While I am not inclined to make major changes, I will probably need to be more aggressive with the investments purchased with the cash flow generated in the retirement accounts.  Part of that increased risk will be the incorporation of the LOTTERY TICKET strategy in the ROTH IRA account, which has been forbidden up until now.   Under that strategy,  I can spend up to $300 buying shares in a beaten down common stocks.  In the Roth, that purchase could only be made with interest received from the bond holdings.   Some of the LTs under consideration would be regional banks sold last year, primarily those in Category 1 of the  Regional Bank Stocks basket strategy. 

Another alternative would be to buy a small number of junk rated bonds, maturing in the 2015 to 2020 time frame, where I believe that the company has a good chance of survival,  a decent capital gains potential due to the purchase at a  discount to par value, and an interest rate in the 8% to 15% range.   I have purchased already some of those bonds in very small amounts in a taxable account.  

I would add that my IRAs are not important to me.  If I have need them, I will be in a mess financially, and the money will need to be there.  That  is one reason why I manage them so conservatively, and I do not try to shoot the lights out.   Still, I want to do better than a bond ETF or a bond mutual fund.  And I want to generate a positive return even when bonds decline in value.  To accomplish that last objective in 2011, I believe now that I will have to do something different than what I have done between 1/1/2008 to 12/31/2010, as documented in this blog starting in October 2008.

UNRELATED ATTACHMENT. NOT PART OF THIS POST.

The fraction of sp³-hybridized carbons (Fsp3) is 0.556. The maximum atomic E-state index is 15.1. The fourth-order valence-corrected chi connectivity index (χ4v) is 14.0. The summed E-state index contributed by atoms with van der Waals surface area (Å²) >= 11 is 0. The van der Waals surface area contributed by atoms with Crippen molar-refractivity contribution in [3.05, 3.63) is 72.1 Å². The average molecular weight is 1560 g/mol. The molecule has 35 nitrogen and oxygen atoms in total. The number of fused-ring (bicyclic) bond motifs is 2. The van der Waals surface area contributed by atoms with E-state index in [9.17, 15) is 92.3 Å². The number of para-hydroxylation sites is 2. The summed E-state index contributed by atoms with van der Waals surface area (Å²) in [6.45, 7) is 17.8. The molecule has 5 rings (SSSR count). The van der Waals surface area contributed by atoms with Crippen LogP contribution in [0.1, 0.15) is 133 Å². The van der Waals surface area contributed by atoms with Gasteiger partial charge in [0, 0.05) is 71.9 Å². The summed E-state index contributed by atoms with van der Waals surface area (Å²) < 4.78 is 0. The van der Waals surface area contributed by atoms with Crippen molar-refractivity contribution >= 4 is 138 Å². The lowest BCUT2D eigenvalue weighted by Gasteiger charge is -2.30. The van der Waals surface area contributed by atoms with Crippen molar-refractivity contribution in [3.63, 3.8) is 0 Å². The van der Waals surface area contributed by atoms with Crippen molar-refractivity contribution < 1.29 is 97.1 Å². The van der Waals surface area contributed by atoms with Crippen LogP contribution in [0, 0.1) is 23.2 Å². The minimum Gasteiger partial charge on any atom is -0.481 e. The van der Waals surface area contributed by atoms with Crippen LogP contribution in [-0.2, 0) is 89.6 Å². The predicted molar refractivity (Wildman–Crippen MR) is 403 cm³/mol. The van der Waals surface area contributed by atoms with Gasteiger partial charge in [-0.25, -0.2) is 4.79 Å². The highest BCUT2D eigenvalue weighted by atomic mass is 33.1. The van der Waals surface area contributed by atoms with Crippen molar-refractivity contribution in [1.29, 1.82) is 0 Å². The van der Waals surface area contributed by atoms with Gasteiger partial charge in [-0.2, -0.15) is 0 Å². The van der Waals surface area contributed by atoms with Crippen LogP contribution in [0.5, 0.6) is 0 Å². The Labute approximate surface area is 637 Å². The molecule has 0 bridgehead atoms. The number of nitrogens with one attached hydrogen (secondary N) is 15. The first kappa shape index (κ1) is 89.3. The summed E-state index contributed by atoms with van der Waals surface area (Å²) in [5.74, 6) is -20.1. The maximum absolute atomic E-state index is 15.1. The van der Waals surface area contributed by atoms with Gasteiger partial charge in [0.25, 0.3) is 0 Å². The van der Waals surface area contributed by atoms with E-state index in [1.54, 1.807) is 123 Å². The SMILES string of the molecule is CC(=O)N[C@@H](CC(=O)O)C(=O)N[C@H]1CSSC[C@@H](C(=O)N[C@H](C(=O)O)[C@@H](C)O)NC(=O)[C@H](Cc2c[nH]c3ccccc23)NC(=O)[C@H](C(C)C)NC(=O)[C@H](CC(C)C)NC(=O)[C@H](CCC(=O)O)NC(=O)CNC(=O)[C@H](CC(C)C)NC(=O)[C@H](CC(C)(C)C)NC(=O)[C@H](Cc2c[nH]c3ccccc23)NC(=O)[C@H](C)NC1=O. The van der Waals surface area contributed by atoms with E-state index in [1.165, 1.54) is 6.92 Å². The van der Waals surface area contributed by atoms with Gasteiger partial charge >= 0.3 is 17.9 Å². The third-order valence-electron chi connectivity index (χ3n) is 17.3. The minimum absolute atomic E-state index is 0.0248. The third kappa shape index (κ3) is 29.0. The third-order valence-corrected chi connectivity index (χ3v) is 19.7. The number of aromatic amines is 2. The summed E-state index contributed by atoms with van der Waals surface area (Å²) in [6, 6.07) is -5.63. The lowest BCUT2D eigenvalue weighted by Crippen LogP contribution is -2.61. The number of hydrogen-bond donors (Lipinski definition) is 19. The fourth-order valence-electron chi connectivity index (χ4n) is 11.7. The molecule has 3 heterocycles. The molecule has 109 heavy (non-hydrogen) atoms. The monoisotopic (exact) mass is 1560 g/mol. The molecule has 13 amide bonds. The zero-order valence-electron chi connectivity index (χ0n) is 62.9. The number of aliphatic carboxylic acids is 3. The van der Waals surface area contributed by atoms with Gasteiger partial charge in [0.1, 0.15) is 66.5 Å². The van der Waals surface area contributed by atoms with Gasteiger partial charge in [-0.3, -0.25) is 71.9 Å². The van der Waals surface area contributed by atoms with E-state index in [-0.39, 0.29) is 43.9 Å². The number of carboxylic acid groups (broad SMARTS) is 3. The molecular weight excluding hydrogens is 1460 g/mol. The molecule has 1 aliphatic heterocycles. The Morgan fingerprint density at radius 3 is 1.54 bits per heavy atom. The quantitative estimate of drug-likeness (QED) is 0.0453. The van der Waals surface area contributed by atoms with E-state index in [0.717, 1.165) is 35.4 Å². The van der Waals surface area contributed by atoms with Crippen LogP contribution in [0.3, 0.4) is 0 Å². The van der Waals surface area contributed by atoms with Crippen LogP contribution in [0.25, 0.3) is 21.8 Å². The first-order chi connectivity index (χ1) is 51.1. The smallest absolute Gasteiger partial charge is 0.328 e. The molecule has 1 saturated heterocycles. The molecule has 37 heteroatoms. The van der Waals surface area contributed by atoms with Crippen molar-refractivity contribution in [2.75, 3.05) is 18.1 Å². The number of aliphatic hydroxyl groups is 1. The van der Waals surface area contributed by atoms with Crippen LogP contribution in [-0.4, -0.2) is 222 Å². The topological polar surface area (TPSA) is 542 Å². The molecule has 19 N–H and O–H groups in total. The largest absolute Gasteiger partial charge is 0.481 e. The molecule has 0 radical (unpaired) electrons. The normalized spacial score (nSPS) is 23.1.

6. Bought 50 PYS Position at 22.6 on Friday (see Disclaimer):   PYS is a trust certificate and that certificate represents an undivided beneficial interest in the assets of a Grantor Trust which consists of senior bonds issued by RR Donnelley.   I sold my last 50 shares of PYS at  24 last November, shortly after this security went ex interest for its semi-annual payment.  I bought those shares  at 19.59 last June. 

The underlying bond and the TC mature on 4/15/2029.  The TC has a $25 par value and a 6.3% coupon.  At a total cost of $22.6, my current yield would be about 6.97%, hardly worth a 50 share buy in my opinion.  The YTM would be better due to the discount to par value.  I came up with a YTM of 7.4% using the Morningstar Bond Calculator: Yield to Maturity.

Interest payments are made in April and October.

Finra Information on Underlying Bond: FINRA 
PYS Prospectus:
Underlying Bond Prospectus:

The FINRA data shows that the underlying bond is rated investment grade and is currently trading near or slightly above its par value, depending on the trade and the day.   The coupon on the underlying bond is 6.625%.

 Trust Certificates: Links in One Post 

If for some reason the underlying bond continues to increase in value, further above its par value, there is a possibility of a call by the owner of the call warrant.  That exercise can not occur before 4/15/2011.